How should companies in the port and transportation logistics sector tackle cybersecurity? Can smaller and midmarket companies even protect themselves against the growing threats? Our CTO Ralf Kempf and his colleague Norbert Klettner, Managing Director of AKQUINET PORT CONSULTING, were interviewed on this subject by DVZ, a German transportation newspaper.
Excerpts from the interview are provided below.
DVZ: What exactly do cyberattacks on companies in transportation, logistics, and shipping look like?
Ralf Kempf: The attack pattern is usually similar: The virus enters the network through an unprotected user or computer. If any of the infected computers has an active VPN, the spread of the virus is nearly impossible to stop. This has happened to quite a few large logistics companies. The attackers are very professional and send emails that appear to be very genuine. This attack vector is not limited to the logistics sector, of course; it is used everywhere, every day.
DVZ: Does it affect smaller companies more than larger ones?
Norbert Klettner: No, but we often only hear about attacks on large corporations in the media. Smaller companies are just as affected. After all, particularly in the transportation, logistics, and shipping sectors, many players interact with one another, are connected around the world, and exchange data through a wide variety of systems. Imagine it as a huge, highly fragmented system with many individual gears. Attackers seek out the weakest link in the chain: usually smaller, less protected companies where a cyberattack can succeed quickly.
DVZ: Do the companies in this sector protect themselves less than companies in other sectors?
Norbert Klettner: You could say that businesses here have largely been managed “traditionally” for a long time. Port logistics companies, for example, concentrate on loading and unloading ships most efficiently. The central importance of the technologies behind these processes, which now represent their backbone, reached the management board later than in other industry sectors. In the meantime, large companies have developed cybersecurity strategies, but many midmarket companies have not yet.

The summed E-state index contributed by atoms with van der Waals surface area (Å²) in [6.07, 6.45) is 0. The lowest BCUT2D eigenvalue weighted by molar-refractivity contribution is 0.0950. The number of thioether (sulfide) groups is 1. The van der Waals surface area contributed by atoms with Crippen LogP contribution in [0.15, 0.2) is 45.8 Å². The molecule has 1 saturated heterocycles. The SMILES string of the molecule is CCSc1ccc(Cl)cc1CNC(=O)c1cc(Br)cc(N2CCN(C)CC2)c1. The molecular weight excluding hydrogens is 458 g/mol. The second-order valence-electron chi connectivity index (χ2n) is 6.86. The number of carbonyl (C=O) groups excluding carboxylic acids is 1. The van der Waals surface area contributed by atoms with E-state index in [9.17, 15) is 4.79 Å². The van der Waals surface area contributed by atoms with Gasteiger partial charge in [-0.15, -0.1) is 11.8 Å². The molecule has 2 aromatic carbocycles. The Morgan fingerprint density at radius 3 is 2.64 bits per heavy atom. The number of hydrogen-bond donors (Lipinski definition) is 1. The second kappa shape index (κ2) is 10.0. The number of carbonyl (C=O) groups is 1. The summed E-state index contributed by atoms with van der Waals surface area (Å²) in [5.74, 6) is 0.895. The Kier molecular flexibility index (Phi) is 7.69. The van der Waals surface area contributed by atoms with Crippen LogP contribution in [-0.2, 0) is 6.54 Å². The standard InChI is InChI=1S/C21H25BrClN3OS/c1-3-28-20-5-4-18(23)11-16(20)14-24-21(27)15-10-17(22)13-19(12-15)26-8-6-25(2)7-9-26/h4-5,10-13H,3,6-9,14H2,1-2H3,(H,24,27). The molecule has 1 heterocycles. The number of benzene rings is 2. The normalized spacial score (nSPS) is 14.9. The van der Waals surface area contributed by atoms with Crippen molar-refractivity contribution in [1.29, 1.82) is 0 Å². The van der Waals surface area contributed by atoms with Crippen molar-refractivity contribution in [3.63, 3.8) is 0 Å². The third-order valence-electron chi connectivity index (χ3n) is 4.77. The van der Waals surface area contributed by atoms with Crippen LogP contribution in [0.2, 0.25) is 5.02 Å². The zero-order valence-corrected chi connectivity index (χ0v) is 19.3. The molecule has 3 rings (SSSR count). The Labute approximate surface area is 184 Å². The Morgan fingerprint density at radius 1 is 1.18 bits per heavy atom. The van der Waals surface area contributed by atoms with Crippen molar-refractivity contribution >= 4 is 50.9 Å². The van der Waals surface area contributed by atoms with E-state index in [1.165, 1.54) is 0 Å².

DVZ: Is the risk from cyberattacks still underestimated?
Norbert Klettner: Many companies suspect or even know that there are vulnerabilities in their systems. Nonetheless, they either think, “What can I do about it anyway?” or, “I won’t be affected.” But giving up and hoping aren’t viable company strategies.
Ralf Kempf: Yes, it’s truly alarming how often companies are quite aware of vulnerabilities, but do nothing to eliminate them. Findings from security audits often remain hidden in drawers. This is because these companies lack a culture where mistakes are allowed, where the only things that matter are creating transparency and identifying faults. Instead, the focus often lies on perceived employee misconduct, however unintentional it might be.
DVZ: To what extent is it even possible to protect yourself?
Ralf Kempf: The best response to a cyberattack is highly dependent on the respective attack vector. But what all responses have in common is that they require a clearly organized risk management structure at the company, with defined processes on how to proceed through risk scenarios. We often advise companies with SAP systems and we’ve noticed that many system managers shy away from securing their systems completely – because this requires a project budget, as well as permanent staff resources. But this expense is very small compared to the damage that criminal hackers can cause.
Article by Claudia Behrend, Dipl.-Jur., author, and freelance journalist.
This interview was published in full (in German) under:
Republished with the friendly approval of DVZ.
Norbert Klettner (Managing Director AKQUINET PORT CONSULTING)
Ralf Kempf (CTO SAST SOLUTIONS)
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